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Rotator cuff

Rotator cuff
Muscles on the dorsum of the scapula, and the Triceps brachii.
The scapular and circumflex arteries.
Gray's subject #123

The rotator cuff (rotor cuff) is an anatomical term given to the group of muscles and their tendons that act to stabilize the shoulder. Along with the teres major and the deltoid the four muscles of the rotator cuff make up the six scapulohumeral (those that connect to the humerus and scapula) muscles of the human body.



These muscles arise from the scapula and connect to the head of the humerus forming a cuff at shoulder joint. They are important because they hold the head of the humerus in the small and shallow glenoid fossa of the scapula. The glenohumeral joint is often likened to a golf ball sitting on a golf tee. During elevation of the arm, the rotator cuff compresses the glenohumeral joint in order to allow the large deltoid muscle to further elevate the arm. In other words, without the rotator cuff, the humeral head would ride up partially out of the glenoid fossa, lessening the efficiency of the deltoid muscle.

Some anatomists dispute the importance of the rotator cuff. According to them the m. biceps brachii is the key factor in keeping the bones together.

Muscles composing rotator cuff

Muscle Origin on scapula Attachment on humerus Function Innervation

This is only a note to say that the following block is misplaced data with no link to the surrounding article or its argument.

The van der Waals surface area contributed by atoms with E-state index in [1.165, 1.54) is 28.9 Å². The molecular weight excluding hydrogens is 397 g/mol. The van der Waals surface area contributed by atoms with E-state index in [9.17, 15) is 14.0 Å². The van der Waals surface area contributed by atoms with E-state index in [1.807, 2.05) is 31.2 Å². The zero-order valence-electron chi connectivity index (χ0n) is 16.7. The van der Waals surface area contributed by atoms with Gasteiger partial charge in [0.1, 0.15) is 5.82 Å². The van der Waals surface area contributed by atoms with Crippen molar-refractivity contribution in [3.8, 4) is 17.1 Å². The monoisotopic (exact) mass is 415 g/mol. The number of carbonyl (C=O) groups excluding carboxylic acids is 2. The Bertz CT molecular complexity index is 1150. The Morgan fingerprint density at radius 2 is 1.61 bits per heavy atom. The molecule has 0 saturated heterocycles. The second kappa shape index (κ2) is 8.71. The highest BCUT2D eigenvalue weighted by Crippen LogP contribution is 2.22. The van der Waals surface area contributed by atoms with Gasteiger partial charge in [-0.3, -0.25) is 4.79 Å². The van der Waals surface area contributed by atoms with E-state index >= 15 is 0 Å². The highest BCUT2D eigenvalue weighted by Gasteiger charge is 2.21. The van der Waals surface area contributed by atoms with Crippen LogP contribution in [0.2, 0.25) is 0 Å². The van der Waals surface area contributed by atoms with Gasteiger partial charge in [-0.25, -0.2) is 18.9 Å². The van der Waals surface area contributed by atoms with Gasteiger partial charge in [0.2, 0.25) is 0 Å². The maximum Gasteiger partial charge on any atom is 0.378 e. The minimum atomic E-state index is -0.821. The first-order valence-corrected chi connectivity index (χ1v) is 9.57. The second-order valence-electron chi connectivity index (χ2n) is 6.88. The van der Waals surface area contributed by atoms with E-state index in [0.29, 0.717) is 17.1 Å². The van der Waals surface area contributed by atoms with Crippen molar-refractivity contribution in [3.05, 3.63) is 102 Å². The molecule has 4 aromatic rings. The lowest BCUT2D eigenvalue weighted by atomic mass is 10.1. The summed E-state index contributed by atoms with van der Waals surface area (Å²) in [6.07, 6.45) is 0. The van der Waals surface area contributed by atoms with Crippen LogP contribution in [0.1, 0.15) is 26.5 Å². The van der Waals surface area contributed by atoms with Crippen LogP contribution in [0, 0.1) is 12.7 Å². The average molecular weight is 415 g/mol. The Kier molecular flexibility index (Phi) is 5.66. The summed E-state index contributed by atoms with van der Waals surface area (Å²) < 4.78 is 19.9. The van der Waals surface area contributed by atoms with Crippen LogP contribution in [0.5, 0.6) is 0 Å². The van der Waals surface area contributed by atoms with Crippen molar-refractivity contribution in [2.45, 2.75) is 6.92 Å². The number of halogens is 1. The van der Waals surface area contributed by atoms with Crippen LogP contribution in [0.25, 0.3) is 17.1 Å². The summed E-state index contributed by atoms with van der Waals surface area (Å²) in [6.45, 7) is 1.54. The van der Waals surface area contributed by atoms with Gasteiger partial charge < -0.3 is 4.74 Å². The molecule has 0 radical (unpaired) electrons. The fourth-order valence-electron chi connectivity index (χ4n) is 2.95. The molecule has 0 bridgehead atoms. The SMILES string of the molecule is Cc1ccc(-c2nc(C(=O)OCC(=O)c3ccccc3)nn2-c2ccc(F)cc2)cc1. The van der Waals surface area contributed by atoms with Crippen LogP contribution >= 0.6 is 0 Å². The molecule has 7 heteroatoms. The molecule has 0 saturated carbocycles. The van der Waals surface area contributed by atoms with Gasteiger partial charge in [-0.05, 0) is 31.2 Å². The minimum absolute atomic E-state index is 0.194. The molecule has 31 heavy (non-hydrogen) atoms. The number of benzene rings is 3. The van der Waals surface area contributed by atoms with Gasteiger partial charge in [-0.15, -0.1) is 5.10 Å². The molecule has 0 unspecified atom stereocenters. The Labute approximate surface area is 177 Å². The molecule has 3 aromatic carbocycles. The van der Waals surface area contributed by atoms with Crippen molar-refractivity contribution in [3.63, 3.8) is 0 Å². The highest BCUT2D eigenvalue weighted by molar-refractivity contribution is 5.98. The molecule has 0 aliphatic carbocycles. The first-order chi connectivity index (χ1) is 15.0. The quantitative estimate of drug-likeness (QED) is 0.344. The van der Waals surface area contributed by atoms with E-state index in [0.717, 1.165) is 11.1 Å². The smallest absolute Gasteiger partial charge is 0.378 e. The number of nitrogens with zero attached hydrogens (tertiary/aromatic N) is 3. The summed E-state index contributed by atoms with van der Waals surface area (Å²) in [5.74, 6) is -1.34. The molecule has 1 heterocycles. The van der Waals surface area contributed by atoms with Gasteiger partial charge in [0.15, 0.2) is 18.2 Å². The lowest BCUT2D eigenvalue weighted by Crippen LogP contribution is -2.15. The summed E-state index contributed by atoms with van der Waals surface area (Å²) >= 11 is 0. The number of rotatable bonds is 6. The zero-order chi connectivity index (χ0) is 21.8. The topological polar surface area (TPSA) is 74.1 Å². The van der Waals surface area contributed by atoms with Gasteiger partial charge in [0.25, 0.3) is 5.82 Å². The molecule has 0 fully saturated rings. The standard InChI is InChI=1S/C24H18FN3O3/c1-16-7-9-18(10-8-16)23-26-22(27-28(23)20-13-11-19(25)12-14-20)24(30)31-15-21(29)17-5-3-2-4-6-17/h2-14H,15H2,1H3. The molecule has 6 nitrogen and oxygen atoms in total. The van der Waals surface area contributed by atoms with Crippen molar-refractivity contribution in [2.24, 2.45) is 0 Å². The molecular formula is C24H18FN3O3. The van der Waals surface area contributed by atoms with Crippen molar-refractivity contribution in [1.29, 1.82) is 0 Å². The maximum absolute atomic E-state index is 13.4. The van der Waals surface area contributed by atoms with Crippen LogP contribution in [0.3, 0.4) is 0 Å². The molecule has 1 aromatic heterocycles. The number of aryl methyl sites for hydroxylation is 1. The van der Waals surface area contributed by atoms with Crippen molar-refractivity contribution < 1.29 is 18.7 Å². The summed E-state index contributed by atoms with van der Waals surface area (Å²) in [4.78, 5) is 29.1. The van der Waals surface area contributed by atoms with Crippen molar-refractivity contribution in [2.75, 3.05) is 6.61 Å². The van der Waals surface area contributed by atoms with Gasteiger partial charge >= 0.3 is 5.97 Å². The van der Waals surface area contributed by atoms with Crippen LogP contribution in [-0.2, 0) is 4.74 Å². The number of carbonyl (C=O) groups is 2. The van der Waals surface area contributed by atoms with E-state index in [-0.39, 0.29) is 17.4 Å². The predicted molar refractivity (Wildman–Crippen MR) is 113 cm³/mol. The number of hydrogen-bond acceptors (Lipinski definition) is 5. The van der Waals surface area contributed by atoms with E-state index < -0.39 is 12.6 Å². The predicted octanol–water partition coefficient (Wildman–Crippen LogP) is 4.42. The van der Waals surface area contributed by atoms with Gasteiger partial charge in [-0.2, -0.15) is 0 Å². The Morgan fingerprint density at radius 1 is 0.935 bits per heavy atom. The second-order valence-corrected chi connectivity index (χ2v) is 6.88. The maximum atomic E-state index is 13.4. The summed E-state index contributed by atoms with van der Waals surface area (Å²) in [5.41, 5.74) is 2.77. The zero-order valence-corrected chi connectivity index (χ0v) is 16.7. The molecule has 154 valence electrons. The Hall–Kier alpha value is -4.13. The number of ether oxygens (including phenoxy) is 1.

Supraspinatus muscle supraspinous fossa greater tubercle abducts the arm Suprascapular nerve (C5)
Infraspinatus muscle infraspinous fossa greater tubercle laterally rotates the arm Suprascapular nerve (C5-C6)
Teres minor muscle lateral border greater tubercle laterally rotates the arm Axillary nerve (C5)
Subscapularis muscle subscapular fossa lesser tubercle medially rotates the humerus Subscapular nerve (C5-C6)

The mnemonic "SITS" is often used to remember the four muscles of the rotator cuff.


Rotator cuff tear

Main article: Rotator cuff tear

This group of tendons can become torn, leading to pain and restricted movement of the arm. A torn rotator cuff can occur following a trauma to the shoulder or it can occur through "wear and tear" of the tendons under the acromion. It is an injury frequently sustained by athletes whose duties involve making repetitive throws, such as baseball pitchers, American football quarterbacks, swimmers, and tennis players (due to their service motion). It is commonly associated with motions that require repeated overhead motions or forceful pulling motions.